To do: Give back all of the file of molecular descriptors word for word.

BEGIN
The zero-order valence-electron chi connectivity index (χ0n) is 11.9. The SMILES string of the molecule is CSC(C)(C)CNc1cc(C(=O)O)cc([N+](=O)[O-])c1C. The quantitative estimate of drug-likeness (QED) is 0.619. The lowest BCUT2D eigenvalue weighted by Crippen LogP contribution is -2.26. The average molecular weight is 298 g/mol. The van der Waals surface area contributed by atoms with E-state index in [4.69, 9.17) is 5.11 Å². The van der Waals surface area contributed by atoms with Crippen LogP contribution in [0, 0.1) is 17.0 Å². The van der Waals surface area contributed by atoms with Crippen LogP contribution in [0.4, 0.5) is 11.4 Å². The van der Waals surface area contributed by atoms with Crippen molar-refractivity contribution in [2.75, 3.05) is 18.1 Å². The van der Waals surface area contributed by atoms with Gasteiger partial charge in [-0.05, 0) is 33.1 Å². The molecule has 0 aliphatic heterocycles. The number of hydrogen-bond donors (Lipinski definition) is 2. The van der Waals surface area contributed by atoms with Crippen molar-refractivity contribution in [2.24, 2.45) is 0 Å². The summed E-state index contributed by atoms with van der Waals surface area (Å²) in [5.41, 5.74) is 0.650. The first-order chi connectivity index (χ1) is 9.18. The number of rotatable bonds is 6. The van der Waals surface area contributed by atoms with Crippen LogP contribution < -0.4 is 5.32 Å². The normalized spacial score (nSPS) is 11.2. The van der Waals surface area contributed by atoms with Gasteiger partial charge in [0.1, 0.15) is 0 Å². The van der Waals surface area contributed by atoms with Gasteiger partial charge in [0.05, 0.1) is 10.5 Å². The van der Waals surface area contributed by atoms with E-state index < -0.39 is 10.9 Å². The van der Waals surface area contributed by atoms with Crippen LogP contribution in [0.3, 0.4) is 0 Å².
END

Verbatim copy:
The zero-order valence-electron chi connectivity index (χ0n) is 11.9. The SMILES string of the molecule is CSC(C)(C)CNc1cc(C(=O)O)cc([N+](=O)[O-])c1C. The quantitative estimate of drug-likeness (QED) is 0.619. The lowest BCUT2D eigenvalue weighted by Crippen LogP contribution is -2.26. The average molecular weight is 298 g/mol. The van der Waals surface area contributed by atoms with E-state index in [4.69, 9.17) is 5.11 Å². The van der Waals surface area contributed by atoms with Crippen LogP contribution in [0, 0.1) is 17.0 Å². The van der Waals surface area contributed by atoms with Crippen LogP contribution in [0.4, 0.5) is 11.4 Å². The van der Waals surface area contributed by atoms with Crippen molar-refractivity contribution in [2.75, 3.05) is 18.1 Å². The van der Waals surface area contributed by atoms with Gasteiger partial charge in [-0.05, 0) is 33.1 Å². The molecule has 0 aliphatic heterocycles. The number of hydrogen-bond donors (Lipinski definition) is 2. The van der Waals surface area contributed by atoms with Crippen molar-refractivity contribution in [2.24, 2.45) is 0 Å². The summed E-state index contributed by atoms with van der Waals surface area (Å²) in [5.41, 5.74) is 0.650. The first-order chi connectivity index (χ1) is 9.18. The number of rotatable bonds is 6. The van der Waals surface area contributed by atoms with Crippen LogP contribution < -0.4 is 5.32 Å². The normalized spacial score (nSPS) is 11.2. The van der Waals surface area contributed by atoms with Gasteiger partial charge in [0.1, 0.15) is 0 Å². The van der Waals surface area contributed by atoms with Gasteiger partial charge in [0.05, 0.1) is 10.5 Å². The van der Waals surface area contributed by atoms with E-state index < -0.39 is 10.9 Å². The van der Waals surface area contributed by atoms with Crippen LogP contribution in [0.3, 0.4) is 0 Å².